Windows are a key part of a home's energy-efficiency. Windows that are in bad condition can suck the heat right out of a room in the winter and then let all your cool air escape in the summer, raising your heating and cooling costs and making life uncomfortable. Are your windows less efficient than they could be?
If you have double-glazed windows, you know how effective they can be compared with single panes of glass. But they're only effective as long as their seals remain intact. Over time, double-glazed windows may become compromised. If you see condensation within your window glass, this means that the seal has failed and you're no longer getting the benefits of double-glazing.
The good news for this problem is that it may be possible to replace only the window itself, leaving the frame intact. Look for insert windows that can be installed in an existing frame. And, of course, only do this if you're sure the frame is in good condition; while it may save you money now, a damaged frame will need to be replaced eventually, bringing more expense down the road.
One problem with older windows, especially wooden windows, is their tendency to warp over time. Exposure to temperature extremes and moisture can hasten this process. When the pieces of a window no longer fit together well, you'll find drafts and increased heat transfer; that is, you'll lose heat in the winter through your windows, but your home will heat up too quickly in the summer for the same reason.
If your windows are difficult to open or close, this is a sign that they no longer fit together properly. Excessive wear and tear to the window trim can also be a sign of poorly-fitting windows as the stress is likely to have altered their fit.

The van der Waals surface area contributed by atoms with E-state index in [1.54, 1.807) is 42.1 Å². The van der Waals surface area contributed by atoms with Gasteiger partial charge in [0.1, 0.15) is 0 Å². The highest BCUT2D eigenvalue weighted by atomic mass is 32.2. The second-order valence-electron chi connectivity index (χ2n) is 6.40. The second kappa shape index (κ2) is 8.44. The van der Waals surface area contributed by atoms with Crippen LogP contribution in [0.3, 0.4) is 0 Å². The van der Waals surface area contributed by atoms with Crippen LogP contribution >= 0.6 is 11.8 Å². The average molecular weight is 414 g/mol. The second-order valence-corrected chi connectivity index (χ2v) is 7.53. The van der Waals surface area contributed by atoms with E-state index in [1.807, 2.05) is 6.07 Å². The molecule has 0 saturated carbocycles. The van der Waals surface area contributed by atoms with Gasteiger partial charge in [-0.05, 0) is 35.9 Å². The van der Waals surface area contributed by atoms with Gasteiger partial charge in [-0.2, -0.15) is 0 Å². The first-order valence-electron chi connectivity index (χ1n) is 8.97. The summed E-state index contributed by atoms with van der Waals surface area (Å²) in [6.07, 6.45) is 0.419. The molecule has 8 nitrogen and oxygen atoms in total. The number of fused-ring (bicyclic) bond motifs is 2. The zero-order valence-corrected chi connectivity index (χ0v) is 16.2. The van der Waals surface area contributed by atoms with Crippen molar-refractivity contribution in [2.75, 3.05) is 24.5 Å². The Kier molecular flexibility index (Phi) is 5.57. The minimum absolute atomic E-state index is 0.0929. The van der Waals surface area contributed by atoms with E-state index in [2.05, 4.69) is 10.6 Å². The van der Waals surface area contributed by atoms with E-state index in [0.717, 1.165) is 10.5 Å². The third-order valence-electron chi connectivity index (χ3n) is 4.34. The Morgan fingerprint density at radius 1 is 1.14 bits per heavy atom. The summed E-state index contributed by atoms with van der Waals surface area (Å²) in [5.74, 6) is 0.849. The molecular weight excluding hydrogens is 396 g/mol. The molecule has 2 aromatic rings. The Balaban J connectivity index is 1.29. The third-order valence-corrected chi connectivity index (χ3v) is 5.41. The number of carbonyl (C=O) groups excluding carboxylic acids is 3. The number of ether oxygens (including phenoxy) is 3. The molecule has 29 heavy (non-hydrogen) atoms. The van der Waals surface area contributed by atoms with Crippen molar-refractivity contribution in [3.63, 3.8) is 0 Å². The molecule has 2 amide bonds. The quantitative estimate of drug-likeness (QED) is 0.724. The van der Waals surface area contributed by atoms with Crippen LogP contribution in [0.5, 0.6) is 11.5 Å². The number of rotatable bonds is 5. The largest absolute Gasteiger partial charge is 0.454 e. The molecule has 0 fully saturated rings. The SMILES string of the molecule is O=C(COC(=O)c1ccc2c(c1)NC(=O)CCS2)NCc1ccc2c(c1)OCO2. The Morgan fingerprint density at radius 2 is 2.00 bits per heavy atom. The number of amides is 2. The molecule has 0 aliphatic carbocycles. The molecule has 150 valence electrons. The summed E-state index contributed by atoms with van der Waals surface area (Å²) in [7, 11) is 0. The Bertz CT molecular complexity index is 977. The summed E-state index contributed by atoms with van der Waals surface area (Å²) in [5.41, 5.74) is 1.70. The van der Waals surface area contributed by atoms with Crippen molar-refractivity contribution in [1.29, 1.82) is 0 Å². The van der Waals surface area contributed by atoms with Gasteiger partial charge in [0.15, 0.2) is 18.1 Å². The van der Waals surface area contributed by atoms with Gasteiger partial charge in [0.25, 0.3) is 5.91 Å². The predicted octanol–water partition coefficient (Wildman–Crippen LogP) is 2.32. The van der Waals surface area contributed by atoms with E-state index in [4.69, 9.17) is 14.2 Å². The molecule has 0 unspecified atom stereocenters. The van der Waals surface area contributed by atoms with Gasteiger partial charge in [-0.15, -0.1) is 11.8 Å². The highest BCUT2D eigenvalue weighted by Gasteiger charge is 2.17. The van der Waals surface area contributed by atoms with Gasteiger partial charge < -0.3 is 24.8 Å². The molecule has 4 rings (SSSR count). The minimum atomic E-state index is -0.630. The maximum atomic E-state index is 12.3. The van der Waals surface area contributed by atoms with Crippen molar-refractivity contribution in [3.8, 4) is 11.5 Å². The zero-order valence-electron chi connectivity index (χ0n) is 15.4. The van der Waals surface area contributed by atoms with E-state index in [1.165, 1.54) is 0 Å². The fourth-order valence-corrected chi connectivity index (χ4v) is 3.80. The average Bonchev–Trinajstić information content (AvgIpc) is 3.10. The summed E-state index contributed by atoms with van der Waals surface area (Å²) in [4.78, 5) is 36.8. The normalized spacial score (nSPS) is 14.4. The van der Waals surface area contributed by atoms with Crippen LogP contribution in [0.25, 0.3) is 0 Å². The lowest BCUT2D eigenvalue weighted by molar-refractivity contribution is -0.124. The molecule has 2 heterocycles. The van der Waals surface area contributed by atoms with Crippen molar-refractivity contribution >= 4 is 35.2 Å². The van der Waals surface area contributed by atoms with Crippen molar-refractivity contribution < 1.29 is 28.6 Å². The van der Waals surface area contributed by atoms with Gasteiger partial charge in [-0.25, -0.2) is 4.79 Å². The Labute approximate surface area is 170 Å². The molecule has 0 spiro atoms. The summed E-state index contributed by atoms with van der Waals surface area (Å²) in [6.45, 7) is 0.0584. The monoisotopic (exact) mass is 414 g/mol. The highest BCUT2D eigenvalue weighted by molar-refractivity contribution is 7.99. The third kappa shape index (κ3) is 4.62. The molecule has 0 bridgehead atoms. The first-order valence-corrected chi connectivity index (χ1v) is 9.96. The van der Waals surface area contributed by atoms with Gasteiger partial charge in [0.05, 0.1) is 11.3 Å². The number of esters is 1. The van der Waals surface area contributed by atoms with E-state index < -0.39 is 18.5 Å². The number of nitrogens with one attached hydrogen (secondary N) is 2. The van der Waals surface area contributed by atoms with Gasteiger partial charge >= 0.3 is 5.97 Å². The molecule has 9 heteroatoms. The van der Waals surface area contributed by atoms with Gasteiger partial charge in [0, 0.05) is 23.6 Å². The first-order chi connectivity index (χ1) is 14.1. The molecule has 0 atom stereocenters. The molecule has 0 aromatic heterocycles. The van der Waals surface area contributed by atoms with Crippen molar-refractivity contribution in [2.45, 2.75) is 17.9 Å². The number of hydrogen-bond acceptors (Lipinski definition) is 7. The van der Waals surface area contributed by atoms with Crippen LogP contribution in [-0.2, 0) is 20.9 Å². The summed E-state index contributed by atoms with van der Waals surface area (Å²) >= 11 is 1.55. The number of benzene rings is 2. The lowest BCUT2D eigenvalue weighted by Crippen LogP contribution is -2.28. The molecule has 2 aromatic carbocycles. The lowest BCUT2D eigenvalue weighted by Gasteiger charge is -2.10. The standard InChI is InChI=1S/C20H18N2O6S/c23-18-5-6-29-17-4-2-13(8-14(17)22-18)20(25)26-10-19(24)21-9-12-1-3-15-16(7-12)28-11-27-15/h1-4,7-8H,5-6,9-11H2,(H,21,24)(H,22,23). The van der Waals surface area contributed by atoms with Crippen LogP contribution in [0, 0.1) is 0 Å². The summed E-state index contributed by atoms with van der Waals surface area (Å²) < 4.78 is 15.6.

Even if your windows are in good shape, if they're old, it might be time to look into replacing them with newer window technology. For instance, it's now possible to get glass that filters out UV rays and prevents heat transfer without compromising the view through the window. Low heat transfer helps both to keep your home warmer in the winter and cooler in the summer, making it good for any climate.
For areas prone to harsh weather, impact-resistant glass is an option. Storm windows from companies like Arch Design, for instance, are designed to stand up to hurricane-level winds as well as impact from storm debris, and they resist salt damage in coastal areas as well.
For many people, spring is a time for cleaning. I am one of these people. Once warm weather arrives, I feel energized and ready to conquer the large list of cleaning chores that usually need to be completed around my home. One of the chores I always complete during the spring months is window cleaning. I am ashamed to admit that I don’t ever clean my windows during the cold weather months. Because I’m extremely cold natured, I won’t venture outside to scrub my windows in the winter. If you’re making a spring cleaning list, don’t forget to put your windows on it. On this blog, you will discover why spring is the best time of the year to clean your windows.